Estimated reading time 4 min

You can have a dialogue even with people who have committed genocide

According to Tuija Talvitie, Executive Director of conflict management organisation CMI, fears and making mistakes are a normal part of interaction.


Are you considering a more open dialogue in your own organisation, but feel a bit nervous? What if you make a mistake or become provoked, when the difficult one turns up?

Tuija Talvitie has a message for You. She is the Executive Director of conflict management organisation CMI, and her job is to facilitate dialogue between persons suspected of genocide or terrorism.

“It is intense and frightening. We talk to persons that may have killed 500 000 people. But at the end of the day, they are people, too. We work with everyone we have to.”

CMI is known as an organisation founded by Martti Ahtisaari for solving conflicts in areas of crisis around the world. It organises over 175 dialogue and workshop meetings yearly – in other words, unofficial processes of dialogue which complement negotiations between countries.
Surprisingly, there is a call for CMI’s expertise – in Finland.

A couple of years ago, Talvitie started receiving domestic phone calls. Conflict-solvers are asked to explain how to have a dialogue and how it could resolve infected conflicts in Finland,

“It was really surprising in the beginning. It tells you that not everyone in Finland feels that they are doing well. At it also tells you how strong a tool dialogue is.”

CMI currently argues that dialogue is a skill comparable to literacy, and it should be learned in basic education. Every child leaving basic education should know the fundamentals of resolving conflicts.

What could Finland learn from international conflict management? Talvitie has a bundle of advice for getting started. If you do not tend to socialise with people committing genocide, try these out at the annual meeting of your housing cooperative.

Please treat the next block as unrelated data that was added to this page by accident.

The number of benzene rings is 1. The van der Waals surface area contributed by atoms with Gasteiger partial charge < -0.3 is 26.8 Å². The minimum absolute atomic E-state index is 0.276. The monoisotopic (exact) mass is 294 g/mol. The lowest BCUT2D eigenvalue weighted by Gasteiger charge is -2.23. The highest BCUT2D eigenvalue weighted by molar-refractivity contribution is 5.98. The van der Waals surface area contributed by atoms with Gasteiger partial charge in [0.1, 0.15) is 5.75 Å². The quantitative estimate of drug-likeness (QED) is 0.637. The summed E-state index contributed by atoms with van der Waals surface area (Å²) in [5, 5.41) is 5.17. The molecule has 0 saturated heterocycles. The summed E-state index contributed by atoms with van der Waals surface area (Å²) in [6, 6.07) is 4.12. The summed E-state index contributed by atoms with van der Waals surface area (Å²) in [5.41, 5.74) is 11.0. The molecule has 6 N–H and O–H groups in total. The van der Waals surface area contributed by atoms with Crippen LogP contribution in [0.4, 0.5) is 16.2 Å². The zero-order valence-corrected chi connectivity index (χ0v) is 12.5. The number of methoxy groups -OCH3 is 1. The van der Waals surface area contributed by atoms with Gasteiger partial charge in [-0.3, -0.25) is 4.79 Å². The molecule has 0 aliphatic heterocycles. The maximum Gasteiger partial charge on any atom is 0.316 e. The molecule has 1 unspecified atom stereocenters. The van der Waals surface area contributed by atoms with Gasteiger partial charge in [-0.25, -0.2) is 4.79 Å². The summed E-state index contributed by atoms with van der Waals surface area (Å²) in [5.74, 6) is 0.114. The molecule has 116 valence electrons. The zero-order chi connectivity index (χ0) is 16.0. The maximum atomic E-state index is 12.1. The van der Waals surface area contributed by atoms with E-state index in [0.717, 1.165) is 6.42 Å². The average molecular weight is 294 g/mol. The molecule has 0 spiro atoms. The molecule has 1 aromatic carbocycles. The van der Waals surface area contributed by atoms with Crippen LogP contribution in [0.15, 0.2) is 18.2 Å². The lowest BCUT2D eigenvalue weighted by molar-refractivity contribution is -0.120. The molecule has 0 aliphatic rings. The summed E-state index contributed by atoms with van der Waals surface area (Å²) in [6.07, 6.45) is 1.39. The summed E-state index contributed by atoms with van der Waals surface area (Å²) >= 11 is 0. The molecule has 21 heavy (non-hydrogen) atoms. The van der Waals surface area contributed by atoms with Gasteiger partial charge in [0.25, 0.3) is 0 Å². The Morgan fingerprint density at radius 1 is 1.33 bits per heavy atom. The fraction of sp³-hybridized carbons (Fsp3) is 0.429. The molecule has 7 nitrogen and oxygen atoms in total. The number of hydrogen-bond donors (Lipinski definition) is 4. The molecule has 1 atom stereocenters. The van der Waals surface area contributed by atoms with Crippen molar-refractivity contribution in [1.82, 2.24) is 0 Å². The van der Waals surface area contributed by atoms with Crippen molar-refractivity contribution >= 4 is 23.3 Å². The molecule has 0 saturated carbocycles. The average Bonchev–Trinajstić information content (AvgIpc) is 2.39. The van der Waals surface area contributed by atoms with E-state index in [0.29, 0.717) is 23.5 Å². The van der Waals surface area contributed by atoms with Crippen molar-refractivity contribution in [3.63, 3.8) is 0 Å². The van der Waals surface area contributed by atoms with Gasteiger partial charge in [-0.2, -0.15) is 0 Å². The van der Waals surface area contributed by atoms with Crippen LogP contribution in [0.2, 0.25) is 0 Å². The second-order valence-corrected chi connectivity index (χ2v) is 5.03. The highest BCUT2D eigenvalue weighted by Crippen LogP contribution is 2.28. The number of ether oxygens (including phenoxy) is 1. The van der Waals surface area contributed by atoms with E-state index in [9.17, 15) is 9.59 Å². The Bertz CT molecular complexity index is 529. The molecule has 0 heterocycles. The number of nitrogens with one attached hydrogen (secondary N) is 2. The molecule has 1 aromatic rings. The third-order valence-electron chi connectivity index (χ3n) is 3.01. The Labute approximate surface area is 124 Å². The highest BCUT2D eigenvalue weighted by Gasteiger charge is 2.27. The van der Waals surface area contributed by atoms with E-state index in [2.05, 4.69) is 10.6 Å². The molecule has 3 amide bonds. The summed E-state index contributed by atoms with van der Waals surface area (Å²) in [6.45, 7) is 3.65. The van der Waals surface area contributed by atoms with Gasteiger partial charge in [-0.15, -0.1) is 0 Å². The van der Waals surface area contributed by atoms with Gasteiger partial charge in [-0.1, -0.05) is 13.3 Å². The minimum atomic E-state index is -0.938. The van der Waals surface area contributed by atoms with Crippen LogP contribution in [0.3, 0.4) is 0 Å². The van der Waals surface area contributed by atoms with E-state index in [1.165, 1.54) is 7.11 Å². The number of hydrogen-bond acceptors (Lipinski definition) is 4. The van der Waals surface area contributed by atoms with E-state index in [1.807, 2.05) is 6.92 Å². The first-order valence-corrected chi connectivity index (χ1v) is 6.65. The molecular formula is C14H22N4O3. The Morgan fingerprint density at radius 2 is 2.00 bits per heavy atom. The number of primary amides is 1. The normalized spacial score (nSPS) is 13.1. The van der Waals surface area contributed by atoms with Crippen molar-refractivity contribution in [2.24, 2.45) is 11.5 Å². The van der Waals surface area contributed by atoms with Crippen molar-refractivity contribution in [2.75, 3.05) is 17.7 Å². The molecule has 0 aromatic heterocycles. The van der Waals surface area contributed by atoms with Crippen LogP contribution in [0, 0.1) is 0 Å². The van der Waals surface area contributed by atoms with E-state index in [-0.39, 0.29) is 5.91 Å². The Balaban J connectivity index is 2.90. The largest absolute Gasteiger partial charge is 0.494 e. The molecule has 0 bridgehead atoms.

1. Listen to emotions

“People’s experiences of the conflict are very important. Loss, giving up, trauma and distrust are very human. We go wrong when we start from processes and structures.”

2. Include people who have survived a crisis

“In a conflict, people feel that they are the only ones experiencing such an upheaval. Sometimes we bring people to the dialogue who have been involved in a conflict, and have been transformed by it. People realise that they are not the only ones going through such an experience, but almost all people have similar episodes at some point of their lives.”

3. Celebrate the small steps

“It takes time to build trust, and it may feel as though nothing is being achieved. That is when you should celebrate even the small victories. This way, people believe that things are moving forward and the end result will be good.”

 4. Make sure the decision-makers are in the know

“You should have somewhere to forward the results of the dialogue, so that the process is not just a discussion including a small group of people. You should make sure the information goes to the decision-makers.”

5. Resource a long process

“Dialogue is never short-term. You have to understand that one dialogue will not lead anywhere. It can be a beginning. In many cases, we have been building of trust for many years. It is paramount, if the case involves people who do not trust each other and who have perhaps never spoken to each other. Then something might come out of it.”

6. It is ok to make mistakes

 “Very open humanity is the real deal. If you make a mistake, you can always apologise. If people give you a funny look, you can ask: ‘Did I say something funny?’ It is ok to openly back off and apologise.”

But what about the fears? Talvitie dismantles them by talking with her own team. Her advice for people eager to make a digital leap in Finland:

“Fears are totally normal. You have to assess whether your personal fears stop you from working hard for this country.”


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